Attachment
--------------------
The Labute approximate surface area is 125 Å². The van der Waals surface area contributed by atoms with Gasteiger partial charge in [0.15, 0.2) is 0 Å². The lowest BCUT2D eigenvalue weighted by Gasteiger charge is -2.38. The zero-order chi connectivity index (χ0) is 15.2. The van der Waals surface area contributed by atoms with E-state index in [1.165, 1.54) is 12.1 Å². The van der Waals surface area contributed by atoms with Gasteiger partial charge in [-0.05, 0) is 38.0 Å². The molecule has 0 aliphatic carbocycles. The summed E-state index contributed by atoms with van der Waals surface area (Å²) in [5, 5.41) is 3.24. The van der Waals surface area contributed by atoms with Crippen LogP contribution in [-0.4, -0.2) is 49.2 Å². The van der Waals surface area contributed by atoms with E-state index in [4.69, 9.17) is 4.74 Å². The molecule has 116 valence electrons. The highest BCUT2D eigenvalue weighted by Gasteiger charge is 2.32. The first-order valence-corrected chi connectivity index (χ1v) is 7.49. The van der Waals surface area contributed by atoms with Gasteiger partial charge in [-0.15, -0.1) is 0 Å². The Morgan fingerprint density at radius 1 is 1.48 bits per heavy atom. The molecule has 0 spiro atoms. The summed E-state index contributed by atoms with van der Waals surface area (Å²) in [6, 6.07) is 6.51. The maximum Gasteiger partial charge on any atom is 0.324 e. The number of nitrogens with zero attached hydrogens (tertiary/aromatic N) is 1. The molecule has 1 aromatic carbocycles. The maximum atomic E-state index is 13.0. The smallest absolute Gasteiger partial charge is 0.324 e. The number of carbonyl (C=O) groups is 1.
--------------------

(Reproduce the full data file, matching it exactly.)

The Labute approximate surface area is 125 Å². The van der Waals surface area contributed by atoms with Gasteiger partial charge in [0.15, 0.2) is 0 Å². The lowest BCUT2D eigenvalue weighted by Gasteiger charge is -2.38. The zero-order chi connectivity index (χ0) is 15.2. The van der Waals surface area contributed by atoms with E-state index in [1.165, 1.54) is 12.1 Å². The van der Waals surface area contributed by atoms with Gasteiger partial charge in [-0.05, 0) is 38.0 Å². The molecule has 0 aliphatic carbocycles. The summed E-state index contributed by atoms with van der Waals surface area (Å²) in [5, 5.41) is 3.24. The van der Waals surface area contributed by atoms with Crippen LogP contribution in [-0.4, -0.2) is 49.2 Å². The van der Waals surface area contributed by atoms with E-state index in [4.69, 9.17) is 4.74 Å². The molecule has 116 valence electrons. The highest BCUT2D eigenvalue weighted by Gasteiger charge is 2.32. The first-order valence-corrected chi connectivity index (χ1v) is 7.49. The van der Waals surface area contributed by atoms with Gasteiger partial charge in [-0.15, -0.1) is 0 Å². The Morgan fingerprint density at radius 1 is 1.48 bits per heavy atom. The molecule has 0 spiro atoms. The summed E-state index contributed by atoms with van der Waals surface area (Å²) in [6, 6.07) is 6.51. The maximum Gasteiger partial charge on any atom is 0.324 e. The number of nitrogens with zero attached hydrogens (tertiary/aromatic N) is 1. The molecule has 1 aromatic carbocycles. The maximum atomic E-state index is 13.0. The smallest absolute Gasteiger partial charge is 0.324 e. The number of carbonyl (C=O) groups is 1.